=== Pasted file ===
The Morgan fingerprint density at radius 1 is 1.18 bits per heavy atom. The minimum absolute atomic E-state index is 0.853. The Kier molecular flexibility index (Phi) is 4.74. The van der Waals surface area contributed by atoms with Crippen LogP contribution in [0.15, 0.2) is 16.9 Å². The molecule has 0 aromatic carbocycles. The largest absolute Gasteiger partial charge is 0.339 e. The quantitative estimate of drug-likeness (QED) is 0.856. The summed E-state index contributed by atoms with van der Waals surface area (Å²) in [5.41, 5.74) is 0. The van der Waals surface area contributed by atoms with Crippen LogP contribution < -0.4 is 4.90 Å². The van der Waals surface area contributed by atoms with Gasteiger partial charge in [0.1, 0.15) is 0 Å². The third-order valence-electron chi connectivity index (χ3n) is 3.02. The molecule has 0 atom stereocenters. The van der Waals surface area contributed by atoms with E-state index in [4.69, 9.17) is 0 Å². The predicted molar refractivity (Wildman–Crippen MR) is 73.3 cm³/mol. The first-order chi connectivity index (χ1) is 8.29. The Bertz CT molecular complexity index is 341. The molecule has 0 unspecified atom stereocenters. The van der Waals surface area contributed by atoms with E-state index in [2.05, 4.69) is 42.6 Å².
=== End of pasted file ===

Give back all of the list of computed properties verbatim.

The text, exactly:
The Morgan fingerprint density at radius 1 is 1.18 bits per heavy atom. The minimum absolute atomic E-state index is 0.853. The Kier molecular flexibility index (Phi) is 4.74. The van der Waals surface area contributed by atoms with Crippen LogP contribution in [0.15, 0.2) is 16.9 Å². The molecule has 0 aromatic carbocycles. The largest absolute Gasteiger partial charge is 0.339 e. The quantitative estimate of drug-likeness (QED) is 0.856. The summed E-state index contributed by atoms with van der Waals surface area (Å²) in [5.41, 5.74) is 0. The van der Waals surface area contributed by atoms with Crippen LogP contribution < -0.4 is 4.90 Å². The van der Waals surface area contributed by atoms with Gasteiger partial charge in [0.1, 0.15) is 0 Å². The third-order valence-electron chi connectivity index (χ3n) is 3.02. The molecule has 0 atom stereocenters. The van der Waals surface area contributed by atoms with E-state index in [4.69, 9.17) is 0 Å². The predicted molar refractivity (Wildman–Crippen MR) is 73.3 cm³/mol. The first-order chi connectivity index (χ1) is 8.29. The Bertz CT molecular complexity index is 341. The molecule has 0 unspecified atom stereocenters. The van der Waals surface area contributed by atoms with E-state index in [2.05, 4.69) is 42.6 Å².